Opponent Turnovers per 100 Defensive Opportunities 50.63 (9) 50.49 (10)
    Opponent Unforced Turnovers per 100 Defensive Opportunities 20.80 (57) 29.47 (2)
    Caused Turnovers per 100 Defensive Opportunities 29.82 (2) 19.47 (20)
    Turnover Margin +10.25 (2) +7.96 (5)
    The Terps are more aggressive than the Irish at causing turnovers but that doesn't mean that the Irish are merely relying on their opponents to make mistakes: Notre Dame's riding -- a spider web of terror -- ranks 10th nationally and has helped the Irish change the volition of games. The bottom line is that both the Terps and Irish have seen a high volume of their defensive opportunities erased through opponent giveaways, and in a game expected to maintain a deflated pace due to Maryland's focus on pragmatic development, turnovers could serve as the difference driving the margin on the scoreboard. Efficiency matters most when opportunities are limited, and approaching Notre Dame and Maryland's defensive units with a focus toward ball valuation carries significant consequence.
  • The quality of shots a defense yields is often more important that the mere volume of shots that a defense permits. This fact shouldn't cause brains to leak from ears, but it's often forgotten in the context of how defenses perform. Maryland-Notre Dame may provide an interesting case study in that concept: Notre Dame has been a strong shooting team and are willing to share the ball but the Irish are facing one of the nation's better goaltenders; the Terrapins are a weaker shooting team compared to the Irish and don't share the ball a ton to create assisted goals, but Maryland is facing a keeper on an upward trend that has been uneven in spots this year. Accordingly, whether a team shoots well turns heavily on a prerequisite issue: What kind of shots is that team getting and taking?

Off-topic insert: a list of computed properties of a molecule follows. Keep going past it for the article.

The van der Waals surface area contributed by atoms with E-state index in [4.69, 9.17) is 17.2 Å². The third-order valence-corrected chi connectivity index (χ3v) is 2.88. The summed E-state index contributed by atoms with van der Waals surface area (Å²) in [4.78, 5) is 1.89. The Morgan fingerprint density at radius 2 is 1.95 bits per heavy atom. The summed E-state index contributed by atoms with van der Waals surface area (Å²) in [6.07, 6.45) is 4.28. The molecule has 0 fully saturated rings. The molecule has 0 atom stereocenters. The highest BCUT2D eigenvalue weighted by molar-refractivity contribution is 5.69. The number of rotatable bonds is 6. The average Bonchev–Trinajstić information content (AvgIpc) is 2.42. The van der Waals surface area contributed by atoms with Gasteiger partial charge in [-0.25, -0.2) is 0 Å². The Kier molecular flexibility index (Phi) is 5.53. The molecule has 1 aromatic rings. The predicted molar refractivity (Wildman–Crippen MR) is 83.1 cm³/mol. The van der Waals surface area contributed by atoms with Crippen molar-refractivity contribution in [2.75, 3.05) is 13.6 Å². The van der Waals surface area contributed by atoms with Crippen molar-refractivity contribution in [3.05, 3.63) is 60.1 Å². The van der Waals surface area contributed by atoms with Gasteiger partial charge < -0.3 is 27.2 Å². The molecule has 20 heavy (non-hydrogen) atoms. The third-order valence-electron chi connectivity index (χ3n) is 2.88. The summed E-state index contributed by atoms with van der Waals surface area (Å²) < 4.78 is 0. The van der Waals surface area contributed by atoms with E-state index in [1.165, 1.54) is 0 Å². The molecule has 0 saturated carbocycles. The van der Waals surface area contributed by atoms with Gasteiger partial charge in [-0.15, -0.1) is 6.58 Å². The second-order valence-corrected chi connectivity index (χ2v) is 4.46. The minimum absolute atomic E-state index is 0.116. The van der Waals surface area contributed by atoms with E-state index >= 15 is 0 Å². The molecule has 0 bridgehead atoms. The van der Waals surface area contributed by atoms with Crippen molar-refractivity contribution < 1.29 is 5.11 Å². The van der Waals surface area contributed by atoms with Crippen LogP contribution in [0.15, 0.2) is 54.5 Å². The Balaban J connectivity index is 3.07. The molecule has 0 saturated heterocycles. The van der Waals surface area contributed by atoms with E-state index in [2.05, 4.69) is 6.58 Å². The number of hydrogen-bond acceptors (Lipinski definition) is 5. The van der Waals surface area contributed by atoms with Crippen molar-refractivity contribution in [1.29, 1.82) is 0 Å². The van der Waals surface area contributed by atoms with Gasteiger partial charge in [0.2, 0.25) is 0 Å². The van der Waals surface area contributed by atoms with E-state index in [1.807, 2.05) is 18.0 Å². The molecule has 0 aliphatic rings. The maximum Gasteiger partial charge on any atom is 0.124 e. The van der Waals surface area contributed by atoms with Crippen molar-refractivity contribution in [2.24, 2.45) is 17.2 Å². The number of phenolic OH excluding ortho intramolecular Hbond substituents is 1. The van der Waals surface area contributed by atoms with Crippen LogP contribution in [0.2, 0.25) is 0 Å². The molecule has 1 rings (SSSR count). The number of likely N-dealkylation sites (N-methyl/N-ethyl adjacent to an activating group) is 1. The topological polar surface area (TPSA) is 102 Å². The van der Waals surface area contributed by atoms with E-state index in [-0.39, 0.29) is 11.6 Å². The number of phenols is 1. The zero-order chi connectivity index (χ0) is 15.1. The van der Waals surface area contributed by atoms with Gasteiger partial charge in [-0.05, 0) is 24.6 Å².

Shots per Defensive Opportunity 1.17 (50) 1.02 (13)
    Shots on Goal per Defensive Opportunity 0.67 (39) 0.59 (14)
    Ratio of Shots on Goal to Total Shots per Defensive Opportunity 56.84% (20) 57.83% (27)
    Raw Defensive Shooting Rate 23.93% (5) 29.98% (51)
    Raw Defensive Shots on Goal Shooting Rate 42.11% (5) 51.84% (57)
    Defensive Assist Rate 15.79 (20) 16.31 (26)
    Maryland is willing to let its opponents bomb the net and the parking lot, but doesn't yield a high ratio of shots on goal compared to total shots. With Niko Amato anchoring the net, shots within Amato's save radius are often stopped, a fact that helps the Terps survive tracer fire from opponents. Contrastingly, the Irish's defensive system -- one of the most complete and consistent from year to year -- limits the total number of looks that opponents get, but teams are -- in the overall -- getting the ball through despite low shot volume and a deflated ratio of shots on goal to total shots. The keys here look like this: (1) How will Conor Kelly read shots from one-on-one situations that Maryland initiates (especially when Mike Chanenchuk launches the attack); (2) How will Notre Dame's field defense limit the looks that Maryland's one-on-one situations create (especially in responding to Chanenchuk's ability to feed and unleash lasers); (3) How will Notre Dame's offense challenge Niko Amato in the cage and approach his wide save radius; and (4) How will Maryland's field defense mark and challenge the Irish's big five shooters -- Matt Kavanagh, Conor Doyle, John Scioscia, Jim Marlatt, and Sergio Perkovic -- and force them into situations that limit the quality of their looks on cage (that group is shooting 37.50 percent and holds a 63.30 shots on goal percentage). The answers to those questions are difficult, which is why Gerry Byrne and Kevin Conry are defensive geniuses.